Saturday 18 November 2017

Forget your fancy €250 runners – plain trainers make for fewer injuries

Joggers who wear minimal runners with little or no padding and land on the balls of their feet put less demand on their bodies
Joggers who wear minimal runners with little or no padding and land on the balls of their feet put less demand on their bodies

Rod Minchin

Those €250 super-cushioned runners on many a Christmas wish list might be the height of fashion, but they could end up being a pain in the neck.

Joggers who wear minimal runners with little or no padding and land on the balls of their feet put less demand on their bodies, new research suggests.

However, those who wear cushioned runners and land on their heels experience an abrupt vertical impact force each time the foot lands on the ground.

Researchers compared how quickly the force acts when runners’ feet hit the ground – known as the loading rate – which has been shown to influence injury risk, which can reach as far as the shoulders and neck.

The study of 29 joggers found significantly lower loading rates for those who wore minimal trainers and landed on the ball of their foot compared with people in normal – and often a

lot more expensive –running shoes.

“So many people use running as a means of reducing the risk of chronic diseases, but about three-quarters of runners get injured in a year,” said lead researcher Dr Hannah Rice.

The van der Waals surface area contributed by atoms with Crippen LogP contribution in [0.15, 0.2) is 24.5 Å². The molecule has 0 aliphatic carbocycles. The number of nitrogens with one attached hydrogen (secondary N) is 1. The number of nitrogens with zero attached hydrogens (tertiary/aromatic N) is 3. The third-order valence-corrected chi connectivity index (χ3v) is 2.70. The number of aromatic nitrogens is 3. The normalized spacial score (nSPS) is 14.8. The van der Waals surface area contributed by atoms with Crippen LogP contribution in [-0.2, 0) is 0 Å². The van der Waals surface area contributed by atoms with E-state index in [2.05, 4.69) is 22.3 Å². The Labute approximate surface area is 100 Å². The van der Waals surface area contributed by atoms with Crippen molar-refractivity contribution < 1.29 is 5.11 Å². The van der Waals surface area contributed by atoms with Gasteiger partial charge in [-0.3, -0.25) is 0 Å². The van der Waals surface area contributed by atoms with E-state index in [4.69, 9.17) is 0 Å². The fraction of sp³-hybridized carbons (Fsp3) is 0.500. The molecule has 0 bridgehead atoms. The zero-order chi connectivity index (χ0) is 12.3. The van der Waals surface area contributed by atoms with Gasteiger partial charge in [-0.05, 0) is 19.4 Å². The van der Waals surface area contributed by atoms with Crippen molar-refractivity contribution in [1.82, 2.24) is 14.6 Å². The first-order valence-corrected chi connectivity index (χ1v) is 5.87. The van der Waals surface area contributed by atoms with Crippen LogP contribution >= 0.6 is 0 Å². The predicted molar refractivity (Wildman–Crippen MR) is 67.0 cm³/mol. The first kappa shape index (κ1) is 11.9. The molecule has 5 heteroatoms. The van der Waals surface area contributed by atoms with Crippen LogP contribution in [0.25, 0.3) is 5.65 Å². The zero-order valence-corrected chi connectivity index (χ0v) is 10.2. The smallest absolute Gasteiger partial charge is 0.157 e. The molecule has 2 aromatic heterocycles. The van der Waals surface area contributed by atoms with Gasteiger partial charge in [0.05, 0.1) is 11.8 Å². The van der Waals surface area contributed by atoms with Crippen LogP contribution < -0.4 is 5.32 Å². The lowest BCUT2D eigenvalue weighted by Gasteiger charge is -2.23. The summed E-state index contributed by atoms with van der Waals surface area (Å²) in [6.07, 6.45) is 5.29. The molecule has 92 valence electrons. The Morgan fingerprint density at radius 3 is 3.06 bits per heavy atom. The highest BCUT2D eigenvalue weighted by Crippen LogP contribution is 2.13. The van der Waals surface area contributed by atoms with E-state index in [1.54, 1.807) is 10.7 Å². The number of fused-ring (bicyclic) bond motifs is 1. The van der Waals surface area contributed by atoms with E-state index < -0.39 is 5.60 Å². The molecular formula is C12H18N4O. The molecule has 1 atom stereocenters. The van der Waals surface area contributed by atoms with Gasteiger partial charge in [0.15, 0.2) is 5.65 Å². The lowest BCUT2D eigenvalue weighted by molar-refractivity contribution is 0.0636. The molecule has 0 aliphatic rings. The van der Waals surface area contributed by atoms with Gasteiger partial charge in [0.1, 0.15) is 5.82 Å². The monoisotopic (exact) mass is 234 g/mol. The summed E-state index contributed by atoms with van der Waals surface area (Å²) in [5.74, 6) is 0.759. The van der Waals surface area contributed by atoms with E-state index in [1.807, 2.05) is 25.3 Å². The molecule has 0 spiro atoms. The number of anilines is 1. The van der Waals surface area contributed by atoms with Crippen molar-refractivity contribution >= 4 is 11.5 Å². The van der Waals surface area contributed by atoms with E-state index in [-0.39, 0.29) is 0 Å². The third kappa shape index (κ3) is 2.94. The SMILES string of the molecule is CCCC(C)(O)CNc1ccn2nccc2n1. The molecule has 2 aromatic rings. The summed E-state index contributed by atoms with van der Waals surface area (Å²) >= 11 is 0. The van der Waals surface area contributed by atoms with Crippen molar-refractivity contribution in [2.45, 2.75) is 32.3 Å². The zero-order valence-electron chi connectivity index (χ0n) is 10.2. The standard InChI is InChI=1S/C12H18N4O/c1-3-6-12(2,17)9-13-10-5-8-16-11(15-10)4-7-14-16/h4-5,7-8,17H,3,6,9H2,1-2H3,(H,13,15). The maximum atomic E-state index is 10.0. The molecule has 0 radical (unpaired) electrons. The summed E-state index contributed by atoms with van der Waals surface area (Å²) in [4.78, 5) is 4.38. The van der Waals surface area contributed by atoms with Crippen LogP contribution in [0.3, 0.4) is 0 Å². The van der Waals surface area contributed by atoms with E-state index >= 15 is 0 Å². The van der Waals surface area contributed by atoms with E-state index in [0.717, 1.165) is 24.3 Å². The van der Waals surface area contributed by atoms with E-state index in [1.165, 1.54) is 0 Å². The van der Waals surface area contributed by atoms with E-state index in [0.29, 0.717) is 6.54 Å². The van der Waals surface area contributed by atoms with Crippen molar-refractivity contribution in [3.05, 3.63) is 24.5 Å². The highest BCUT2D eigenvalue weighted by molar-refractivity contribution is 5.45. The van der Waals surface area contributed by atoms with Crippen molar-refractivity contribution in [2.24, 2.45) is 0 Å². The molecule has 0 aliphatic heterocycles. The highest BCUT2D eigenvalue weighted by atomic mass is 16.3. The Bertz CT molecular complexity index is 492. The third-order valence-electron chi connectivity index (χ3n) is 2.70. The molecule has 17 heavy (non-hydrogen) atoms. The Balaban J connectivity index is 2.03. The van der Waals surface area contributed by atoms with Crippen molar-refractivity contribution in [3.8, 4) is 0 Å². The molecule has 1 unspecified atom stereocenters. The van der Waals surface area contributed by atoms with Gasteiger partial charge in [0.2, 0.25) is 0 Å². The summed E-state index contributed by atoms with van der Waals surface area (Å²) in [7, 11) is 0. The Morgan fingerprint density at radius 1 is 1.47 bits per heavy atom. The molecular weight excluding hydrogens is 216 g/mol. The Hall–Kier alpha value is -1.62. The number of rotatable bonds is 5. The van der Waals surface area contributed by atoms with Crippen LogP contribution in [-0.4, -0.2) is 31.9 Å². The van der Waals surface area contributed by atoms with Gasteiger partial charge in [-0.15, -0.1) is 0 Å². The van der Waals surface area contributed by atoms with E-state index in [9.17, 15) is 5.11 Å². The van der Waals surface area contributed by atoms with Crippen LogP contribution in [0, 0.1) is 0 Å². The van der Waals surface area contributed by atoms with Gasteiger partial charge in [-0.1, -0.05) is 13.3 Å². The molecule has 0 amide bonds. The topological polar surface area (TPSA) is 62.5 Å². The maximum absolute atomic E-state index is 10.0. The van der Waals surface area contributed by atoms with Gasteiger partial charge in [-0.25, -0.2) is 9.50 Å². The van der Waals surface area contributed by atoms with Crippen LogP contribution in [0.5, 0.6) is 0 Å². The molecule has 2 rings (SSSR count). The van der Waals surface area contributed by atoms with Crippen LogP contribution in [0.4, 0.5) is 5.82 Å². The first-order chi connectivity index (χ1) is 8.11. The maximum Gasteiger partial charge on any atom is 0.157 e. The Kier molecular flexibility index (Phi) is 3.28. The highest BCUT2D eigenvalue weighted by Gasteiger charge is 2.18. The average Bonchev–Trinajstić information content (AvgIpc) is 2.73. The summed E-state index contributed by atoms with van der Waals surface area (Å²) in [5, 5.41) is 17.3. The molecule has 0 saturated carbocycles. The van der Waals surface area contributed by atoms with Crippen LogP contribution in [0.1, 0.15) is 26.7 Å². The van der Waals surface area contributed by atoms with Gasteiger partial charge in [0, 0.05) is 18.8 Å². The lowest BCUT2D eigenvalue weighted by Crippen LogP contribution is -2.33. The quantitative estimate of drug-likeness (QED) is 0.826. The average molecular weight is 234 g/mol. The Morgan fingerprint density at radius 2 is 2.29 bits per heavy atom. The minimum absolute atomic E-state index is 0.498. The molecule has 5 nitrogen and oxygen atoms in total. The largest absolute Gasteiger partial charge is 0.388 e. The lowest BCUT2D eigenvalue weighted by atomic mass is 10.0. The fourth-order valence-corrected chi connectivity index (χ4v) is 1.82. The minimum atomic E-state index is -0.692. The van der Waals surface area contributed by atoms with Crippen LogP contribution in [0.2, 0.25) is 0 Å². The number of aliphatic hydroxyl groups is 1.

“Footwear is easily modifiable, but many runners are misguided when it comes to buying new trainers.

“This research shows that running in minimal shoes and landing on the balls of your feet reduces loading rates and may therefore reduce the risk of injury.”

Running continues to grow in popularity – hundreds turn out every Saturday for Dublin’s parkruns – but injury rates have not fallen despite decades of research aimed at reducing them.

Modern-day runners in cushioned footwear tend to land on the heel, known as a rearfoot strike, while those who run barefoot are more likely to land on the ball of the foot – a forefoot strike.

Total force seems to be similar between foot strikes if wearing modern, cushioned runners.

“This seems to suggest that, for runners in traditional, cushioned running shoes, foot strike pattern may not matter much for injury risk,” said Dr Rice.

“However, we suspected that the same may not be true of runners who regularly use minimal shoes, which don’t have all that  cushioning provided by traditional running shoes.

“Our research tells us that

becoming used to running with a forefoot strike in shoes without cushioning promotes a landing with low loading rates, which may reduce risk of injury.”

Any transition to new footwear or to a different foot strike pattern should be undertaken gradually and with guidance, Dr Rice added.

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